Colorado now accepts cryptocurrency as tax payments, the state Department of Revenue has confirmed.
The payment program, which started September 1, was first announced by Gov. Jared Polis (D) earlier this year.
“In Colorado, we’ve been laying the groundwork to be a center of crypto and blockchain innovation for a number of years. We see it as a critical part of Colorado’s overall innovation ecosystem,” he said in an Instagram post in February.
The DOR has updated its website with information on how taxpayers can submit payments using cryptocurrency. According to the department's tax payment portal, Revenue Online, taxpayers will submit tax payments through PayPal’s Cryptocurrencies Hub. From there, the cryptocurrency will be converted to U.S. dollars, a process that the department says takes three to five business days.
DOR spokesman Daniel Carr told Tax Notes September 21 that the DOR can accept bitcoin, bitcoin cash, ethereum, and litecoin for tax payments through its vendor relationship with PayPal’s Cryptocurrencies Hub. He added that Coloradans can use cryptocurrency for all state tax payments, including for individual income, business income, sales and use, withholding, severance, marijuana, and excise fuel taxes.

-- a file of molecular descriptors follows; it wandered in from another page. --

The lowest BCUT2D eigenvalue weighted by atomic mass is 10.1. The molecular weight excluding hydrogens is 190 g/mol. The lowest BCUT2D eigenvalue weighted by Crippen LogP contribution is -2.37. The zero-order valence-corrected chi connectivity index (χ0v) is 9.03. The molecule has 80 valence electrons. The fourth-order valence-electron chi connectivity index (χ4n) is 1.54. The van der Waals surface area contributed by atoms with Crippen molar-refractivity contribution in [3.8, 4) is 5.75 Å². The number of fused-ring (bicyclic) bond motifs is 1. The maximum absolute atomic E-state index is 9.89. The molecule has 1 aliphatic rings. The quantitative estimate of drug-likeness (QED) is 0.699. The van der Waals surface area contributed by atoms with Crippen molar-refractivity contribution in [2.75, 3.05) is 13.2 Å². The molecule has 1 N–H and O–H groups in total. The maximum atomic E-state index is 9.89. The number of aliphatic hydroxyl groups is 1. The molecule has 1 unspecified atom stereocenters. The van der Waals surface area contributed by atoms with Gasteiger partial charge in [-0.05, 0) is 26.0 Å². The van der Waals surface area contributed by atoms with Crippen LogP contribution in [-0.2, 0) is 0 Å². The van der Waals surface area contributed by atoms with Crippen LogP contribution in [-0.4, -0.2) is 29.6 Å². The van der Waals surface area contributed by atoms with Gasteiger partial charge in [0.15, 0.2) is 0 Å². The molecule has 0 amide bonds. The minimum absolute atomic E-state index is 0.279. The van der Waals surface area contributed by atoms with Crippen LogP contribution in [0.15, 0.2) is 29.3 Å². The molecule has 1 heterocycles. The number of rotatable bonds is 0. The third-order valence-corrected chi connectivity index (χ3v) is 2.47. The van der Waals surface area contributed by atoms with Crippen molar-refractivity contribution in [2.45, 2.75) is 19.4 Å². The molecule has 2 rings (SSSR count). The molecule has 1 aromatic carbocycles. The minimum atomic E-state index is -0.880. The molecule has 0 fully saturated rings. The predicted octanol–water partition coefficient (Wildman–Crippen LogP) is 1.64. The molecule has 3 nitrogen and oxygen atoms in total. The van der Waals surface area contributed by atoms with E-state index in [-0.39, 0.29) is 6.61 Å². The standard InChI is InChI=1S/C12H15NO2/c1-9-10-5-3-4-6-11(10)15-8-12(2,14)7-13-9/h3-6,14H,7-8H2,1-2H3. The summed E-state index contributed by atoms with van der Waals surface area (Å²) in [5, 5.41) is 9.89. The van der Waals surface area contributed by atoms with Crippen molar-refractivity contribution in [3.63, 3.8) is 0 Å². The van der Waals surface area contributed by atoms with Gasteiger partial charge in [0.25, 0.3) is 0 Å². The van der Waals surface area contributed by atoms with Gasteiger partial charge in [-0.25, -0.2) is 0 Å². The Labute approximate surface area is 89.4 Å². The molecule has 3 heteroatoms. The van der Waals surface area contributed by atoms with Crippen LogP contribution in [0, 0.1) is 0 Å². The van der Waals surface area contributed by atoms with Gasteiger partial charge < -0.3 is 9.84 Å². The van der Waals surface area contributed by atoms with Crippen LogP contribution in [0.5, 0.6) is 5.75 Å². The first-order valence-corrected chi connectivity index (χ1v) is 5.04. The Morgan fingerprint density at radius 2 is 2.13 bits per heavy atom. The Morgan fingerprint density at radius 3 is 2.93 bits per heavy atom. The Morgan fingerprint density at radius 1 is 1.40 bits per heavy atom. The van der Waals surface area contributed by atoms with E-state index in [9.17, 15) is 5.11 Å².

For taxpayers who might be concerned about payment security issues, Carr said the hub serves as a payment option like e-checks or the Automated Clearing House. “Our goal is to simply give taxpayers a diverse array of options for making their tax payments,” he added.
The state also accepts tax payments via electronic funds transfers, credit and debit cards, checks, money orders, and cash payments, according to the DOR website.
Polis had earlier this year also told CNBC News that other Colorado state agencies would eventually follow suit with accepting cryptocurrency payments for items like driver’s or hunting licenses.
“Colorado is a forward-looking state and we will assess the future adoption to other services,” Conor Cahill, spokesman for Polis, told Tax Notes September 22. "We will monitor the adoption of tax crypto payments by Coloradans to guide the future development of cryptocurrency as a payment for various other government services.”
Colorado will also look into allowing the use of digital tokens to finance capital construction projects. Under S.B. 25, sponsored by Senate Appropriations Committee Chair Chris Hansen (D) and signed into law June 7, the state treasurer is directed to examine the feasibility of using security token offerings for capital financing.
According to an August 23 fiscal note on the legislation, security tokens are “digital, liquid contracts made verifiable and secure using blockchain technology, and establish an owner’s right to a fraction of a financial asset, such as a stock, bond, or certificate of participation.” The treasurer must submit the study’s findings to the legislature by March 1, 2023. The treasurer is also authorized to recommend that the General Assembly pass legislation to authorize the use of security token offerings for capital financing.